The term was first used by the German ethnologist Paul Kirchhoff, who noted that similarities existed among the various pre-Columbian cultures within the region that included southern Mexico, Belize, El Salvador, western Honduras, the Pacific lowlands of Nicaragua and northwestern Costa Rica. In the tradition of cultural history, the prevalent archaeological theory of the early to middle 20th century, Kirchhoff defined this zone as a cultural area based on a suite of interrelated cultural similarities brought about by millennia of inter- and intra-regional interaction. Mesoamerica is recognized as a near-prototypical cultural area, the term is now integrated in the standard terminology of pre-Columbian anthropological studies. Conversely, the sister terms Aridoamerica and Oasisamerica, which refer to northern Mexico and the western United States have not entered into widespread usage; some of the significant cultural traits defining the Mesoamerican cultural tradition are: sedentism based on maize agricultu
Art of Europe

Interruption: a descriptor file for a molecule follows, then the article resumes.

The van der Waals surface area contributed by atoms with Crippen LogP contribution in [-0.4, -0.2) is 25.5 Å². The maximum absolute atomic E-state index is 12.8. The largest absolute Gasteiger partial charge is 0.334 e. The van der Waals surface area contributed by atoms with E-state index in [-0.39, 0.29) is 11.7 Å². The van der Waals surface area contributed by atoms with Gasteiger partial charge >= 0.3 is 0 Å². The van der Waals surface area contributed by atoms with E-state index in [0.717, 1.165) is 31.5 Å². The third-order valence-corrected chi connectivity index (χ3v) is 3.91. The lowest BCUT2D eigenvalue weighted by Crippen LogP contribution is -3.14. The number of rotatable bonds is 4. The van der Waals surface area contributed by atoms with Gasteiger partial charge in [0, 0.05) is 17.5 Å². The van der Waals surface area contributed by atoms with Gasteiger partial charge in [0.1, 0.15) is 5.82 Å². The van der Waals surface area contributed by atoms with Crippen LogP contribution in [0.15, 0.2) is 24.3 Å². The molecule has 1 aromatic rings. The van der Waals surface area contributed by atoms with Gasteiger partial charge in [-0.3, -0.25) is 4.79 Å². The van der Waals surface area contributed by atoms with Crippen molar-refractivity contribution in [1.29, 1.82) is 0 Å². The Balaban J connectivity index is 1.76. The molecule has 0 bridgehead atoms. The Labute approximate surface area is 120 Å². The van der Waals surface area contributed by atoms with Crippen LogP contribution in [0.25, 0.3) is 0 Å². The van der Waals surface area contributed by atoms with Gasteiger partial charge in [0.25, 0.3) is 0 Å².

The art of Europe, or Western art, encompasses the history of visual art in Europe. European prehistoric art started as mobile Upper Paleolithic rock and cave painting and petroglyph art and was characteristic of the period between the Paleolithic and the Iron Age. Written histories of European art begin with the art of the Ancient Middle East and the Ancient Aegean civilizations, dating from the 3rd millennium BC. Parallel with these significant cultures, art of one form or another existed all over Europe, wherever there were people, leaving signs such as carvings, decorated artifacts and huge standing stones; however a consistent pattern of artistic development within Europe becomes clear only with the art of Ancient Greece and transformed by Rome and carried. The influence of the art of the Classical period waxed and waned throughout the next two thousand years, seeming to slip into a distant memory in parts of the Medieval period, to re-emerge in the Renaissance, suffer a period of what some early art historians viewed as "decay" during the Baroque period, to reappear in a refined form in Neo-Classicism and to be reborn in Post-Modernism.